The topic of sleep has been turned into a multi-billion-dollar industry over the years. This is especially true of recent years, when the emphasis and importance of sleep in relation to overall health started to be drawn into the spotlight more and more. Sleep is now a rapidly growing field of research, and honestly it is about high time that it was. We are discovering and exploring more and more about the effects and impacts of sleep on the human body all the time, and it quickly became obvious that sleep deprivation and even oversleeping were unhealthy for the body. Now, of course one could argue that this has always been obvious, given the way we act when we do not get enough sleep. But now, we have the science to back it up – and it is science that is ever-mounting.
Why the body needs its rest
When we sleep, our body carries out the rest and restoration process. During the day, we put our bodies through a lot. And when we go to sleep at night, that is our bodies’ chance to restore and replenish the tank for the next day ahead. We do not think of sleep much deeper than the act itself, but even when we are unconscious, our bodies are going to work – especially the brain, which works to strengthen neural connections and prune back unwanted ones. The highly-agreed gold standard of sleep is seven to nine hours, and it is thought that anything more or less than that recommended amount is considered unhealthy. This is especially true when it becomes a pattern, rather than a few one-off instances.
Sleep deprivation & oversleeping
Lack of sleep (especially on an ongoing basis i.e. a forming and resounding pattern) essentially hijacks the human body’s control of its own systems, including blood sugar, cells, metabolism, and mentality. And while all these effects of sleep deprivation are brutal in their own right, they are also evident in cases of people who oversleep. It may come as a surprise to some, but getting too much sleep is just as unhealthy for the body as not getting enough sleep. All of the same issues – and then some – that occur in cases of sleep deprivation, occur in situations of oversleeping. While only a comparatively small percentage of people naturally sleep longer, those that do sleep longer hinder their bodies’ natural functions just as much – if not more, in some cases – as sleep deprivation does.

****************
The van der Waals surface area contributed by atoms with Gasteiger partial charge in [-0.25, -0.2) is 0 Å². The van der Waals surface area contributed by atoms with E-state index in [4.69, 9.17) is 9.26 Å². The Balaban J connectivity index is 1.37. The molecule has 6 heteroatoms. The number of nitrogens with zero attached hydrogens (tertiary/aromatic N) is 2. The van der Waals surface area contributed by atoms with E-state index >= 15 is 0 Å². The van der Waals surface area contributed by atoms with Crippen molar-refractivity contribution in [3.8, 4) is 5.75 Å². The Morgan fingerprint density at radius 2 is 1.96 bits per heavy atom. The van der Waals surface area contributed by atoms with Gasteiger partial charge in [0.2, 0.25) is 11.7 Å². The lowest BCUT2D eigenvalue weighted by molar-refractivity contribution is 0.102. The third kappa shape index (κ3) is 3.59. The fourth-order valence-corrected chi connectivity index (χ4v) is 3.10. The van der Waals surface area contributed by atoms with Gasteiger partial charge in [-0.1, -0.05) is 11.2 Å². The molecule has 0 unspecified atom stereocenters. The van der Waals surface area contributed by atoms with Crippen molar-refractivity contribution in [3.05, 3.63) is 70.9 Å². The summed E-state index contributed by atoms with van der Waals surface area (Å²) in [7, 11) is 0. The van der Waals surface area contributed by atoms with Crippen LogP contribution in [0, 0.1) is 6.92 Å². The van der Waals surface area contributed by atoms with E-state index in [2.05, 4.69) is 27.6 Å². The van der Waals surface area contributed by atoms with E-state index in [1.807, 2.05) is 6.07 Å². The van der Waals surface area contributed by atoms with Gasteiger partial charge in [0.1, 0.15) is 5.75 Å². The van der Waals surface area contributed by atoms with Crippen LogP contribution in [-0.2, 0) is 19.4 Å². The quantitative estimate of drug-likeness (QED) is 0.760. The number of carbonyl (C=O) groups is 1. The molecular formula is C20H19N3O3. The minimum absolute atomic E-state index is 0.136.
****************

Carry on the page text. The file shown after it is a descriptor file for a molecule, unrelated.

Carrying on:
The problem that bloomed a multi-billion-dollar industry
The seemingly ever-increasing pool of information, data, and facts on quality of sleep and its effects on the body has inevitably resulted in the development and further advancement of an industry that now spans the globe. These days, companies and websites (think Sleep Junkie for example) thrive on providing individuals with the most accurate, quality, and up-to-date information on sleep and why it is so fundamentally important to their health. The problem of unhealthy sleeping patterns has resulted in a knowledgeable approach to remedying the issue, and it is something that everybody is delving into appreciating.